We're in the middle of a drought, fellow Okies, and there's no end in sight.
The last few months have been the driest in Oklahoma since 1921 -- take that, you damn dirty Dust Bowl -- and right now, somewhere in the Sooner State, flames are wafting through our waving wheat.
Urban Tulsa Weekly is here to put an end to the scorched earth campaign -- to douse it the best way possible: with booze.
If it hasn't become obvious over the last 20 years, UTW staffers like to drink as much as our readers, and we party just as hard.
All about getting out and about, so UTW left our offices and scheduled a tasting event at the Full Moon Café on Cherry Street.
We put the call out to our readers -- many of whom already showed signs of impairment, based on the misspellings within their e-mailed applications -- and put together an expert panel.
A third of our panelists were actual experts -- the kind of beer nerds who take tests and carry authority issued by the Beer Judge Certification Program -- and several were well-regarded homebrewers from the American Homebrew Association and it's Okie counterpart, the Fellowship of Oklahoma Alemakers.
We also tapped a few less sophisticated beer lovers -- like yours truly -- to provide perspective from less-refined palates. UTW may have also pulled in a few tasters right off the street, but our memory of the tasting is a bit hazy.
To lead this boozy crew UTW went with real experts -- Desiree and Dave Knott, owners of High Gravity Homebrewing & Winemaking Supplies, 7164 S. Memorial Dr., which has become a de facto clubhouse for local alco-alchemists.
Appetizers were ordered -- salty and savory snacks to compliment and contrast our array of beers -- and pitchers of water were poured to keep flavors from mixing between tastings.
Immediately, I was chastised for a huge faux pas: employing plastic cups, which come with their own aroma and flavor. Proper glasses were demanded and the froth started flowing.
Twenty-eight different beers were sampled at our tasting, which lasted about three hours. Desiree took charge, setting the order for our tasting, which started fruity and ended heavy and hoppy.
We used an official BJCP "Beer Scoresheet" to evaluate aroma, appearance, flavor, mouthfeel and overall impression, but our commitment to the intricate scoring rubric waned as the stack of bottle caps grew.
Eventually, our academic tasting devolved into marathon drinking -- but we wrote everything down.
We sampled new brews and longtime favorites. The worst stuff wasn't worth writing about -- sorry, you gluten-free wannabes -- but we found more than a dozen worthy pours for all kinds of summer sippers.
Battered Boar Ultimo Hombre
Medium-bodied and quite carbonated, Battered Boar's Ultimo Hombre was well liked by our tasting crew.
The Ultimo Hombre didn't have a particularly strong aroma -- a characteristic typical of most wheat beers, one of our expert tasters explained -- but panelists compared its sweet, floral smell to baked bread and lemongrass, which faded into spicier notes of malt and fruit.
This beer is rich, thick and hazy golden in the glass. Several panelists described the Ultimo Hombre as tasting "hot" or as having woody qualities. It's a strong, flavorful beer with remarkably little aftertaste.
Tabling our glasses put a stop to the beer's taste, but we could still feel the brew in our mouths.
The most impressive thing about Battered Boar's Ultimo Hombre is its head, which froths high, refuses to leave the glass and coats your mouth giving the wheat ale a "very pleasant, creamy finish," according to one taster.
A good lawnmower beer -- if you have a riding mower.
Blue Moon Summer Honey Wheat
Our tasters whiffed a little witbier -- a top-fermented white beer -- from Blue Moon's Summer Honey Wheat, which hit the nose with tones of apple and lemon.
The beer had a gold, slightly hazy color with a low, white head that lingered a bit before dissolving.
The Summer Honey Wheat's citrusy flavors work well with the beer's moderate carbonation and the honey element -- a worry amongst most of our panelists -- was largely (and likeably) a clovery quality present in the beer's finish and didn't add too much sweetness.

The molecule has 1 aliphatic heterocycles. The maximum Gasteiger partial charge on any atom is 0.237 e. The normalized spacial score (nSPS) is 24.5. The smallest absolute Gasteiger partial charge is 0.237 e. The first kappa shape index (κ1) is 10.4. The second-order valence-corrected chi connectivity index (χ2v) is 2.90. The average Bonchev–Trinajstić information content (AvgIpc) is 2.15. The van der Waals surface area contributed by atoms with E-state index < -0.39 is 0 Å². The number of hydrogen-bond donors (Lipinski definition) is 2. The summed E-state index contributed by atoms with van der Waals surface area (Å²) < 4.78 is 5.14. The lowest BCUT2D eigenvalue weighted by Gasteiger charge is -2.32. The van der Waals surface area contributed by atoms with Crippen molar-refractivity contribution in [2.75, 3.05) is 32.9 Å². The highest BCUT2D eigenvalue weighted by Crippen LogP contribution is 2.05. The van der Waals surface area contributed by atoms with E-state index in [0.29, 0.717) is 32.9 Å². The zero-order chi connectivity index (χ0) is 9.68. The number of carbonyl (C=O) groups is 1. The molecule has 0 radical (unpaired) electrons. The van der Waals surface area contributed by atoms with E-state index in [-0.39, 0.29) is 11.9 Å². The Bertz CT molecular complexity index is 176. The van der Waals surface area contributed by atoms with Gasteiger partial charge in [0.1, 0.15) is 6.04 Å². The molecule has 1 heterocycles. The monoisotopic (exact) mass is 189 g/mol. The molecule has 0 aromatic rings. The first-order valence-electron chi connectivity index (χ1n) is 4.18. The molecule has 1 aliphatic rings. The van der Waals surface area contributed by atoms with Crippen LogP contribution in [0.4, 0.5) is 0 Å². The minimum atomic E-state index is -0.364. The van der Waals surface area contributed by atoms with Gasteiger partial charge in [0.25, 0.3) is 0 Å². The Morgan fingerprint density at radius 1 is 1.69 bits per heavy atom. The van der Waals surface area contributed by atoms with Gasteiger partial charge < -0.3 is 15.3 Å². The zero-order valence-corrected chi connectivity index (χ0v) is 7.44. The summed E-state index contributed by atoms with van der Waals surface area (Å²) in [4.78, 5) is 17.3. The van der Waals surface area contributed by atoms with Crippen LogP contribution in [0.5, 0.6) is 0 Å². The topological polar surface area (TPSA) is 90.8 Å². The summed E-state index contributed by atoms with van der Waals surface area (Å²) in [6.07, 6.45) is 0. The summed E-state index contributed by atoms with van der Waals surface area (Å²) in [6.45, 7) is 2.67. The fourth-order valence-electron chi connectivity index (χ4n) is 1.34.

Several tasters commented on this beer's tongue and mouthfeel -- a tongue "prickle" and "spritzy" character attributed to the carbonation and light flavor.
Boulevard Boss Tom's Golden Bock
Kansas City, Mo.
Sweet, bready aroma with a bit of hop notes, several tasters said the Boss Tom's Golden Bock's smell was lager-like.
This golden bock had a brilliant, clear pale straw color with an off-white head that quickly faded.
"Shocks the tongue at first," wrote one panelist after their first taste, noting that subsequent sips were mellower and sweetly intense in the mouth. Toasty and grainy with conservative hoppiness, it had a dry, somewhat sulfury finish and a slightly bitter aftertaste -- "The right kind of bitter finish," said one reviewer.
"A well-made, but light interpretation of the Maibock style," said one of our expert tasters.
"Perfect for a hot day on the river," agreed another enthusiastic taster.
American Amber/Red Ale
The Kingpin is a dark, caramel amber with a nice fruity smell that's deep, musty and sweet. The red ale creates a creamy head that lasts and laces the glass
Smooth and malty, yet firm, the first taste of Bridgeport's Kingpin was described by several tasters as "toasty," while the beer finished with a pleasant hoppy bitterness.
The self-professed "biggest beer snob" on our panel was impressed by the Kingpin and enjoyed the red ale -- a style this taster usually doesn't like -- and praised the beer's balance and non-overpowering taste.
Caldera Ashland Amber
American Amber/Red Ale
The Ashland's head was pocketed with bubbles and appeared more frothy than creamy. A likeable dirt aroma is immediate -- "biscuity," one of our homebrewers commented -- and very little hop smell seeps through the heavy malt overtones.
The Ashland Amber has a "powerful mouthfeel," as one taster put it, a characteristic that matches its savory, full-bodied sweetness.
The Ashland Amber's mild hop flavor made it among the most drinkable beers the UTW panel reviewed.
Despite being an Amber, one panelist compared the Ashland to a British pale ale, complimenting the beer's caramel maltiness.
Caldera Pale Ale
American Pale Ale
Caldera's Pale Ale was a big hit amongst the UTW panelists.
The first nose of this pale ale was universally described as earthy and mossy -- "musty," several panelists said, comparing the Caldera to grass and evergreens.
A pale golden color, this Caldera had a decent head that cleaved to the glass.
It went down exactly how it looked: smooth. Marked with a well-balanced hoppy flavor and a shimmery tease of carbonation, a couple of tasters also remarked about the pale ale's creamy mouth feel
"This is an excellent beer," wrote one taster, "I can't believe that it's from a can."
Choc Belgian-style Blonde Ale
Bright golden and sun-kissed in color, Choc's Blonde Ale is clear with a thin head that dissipates quickly.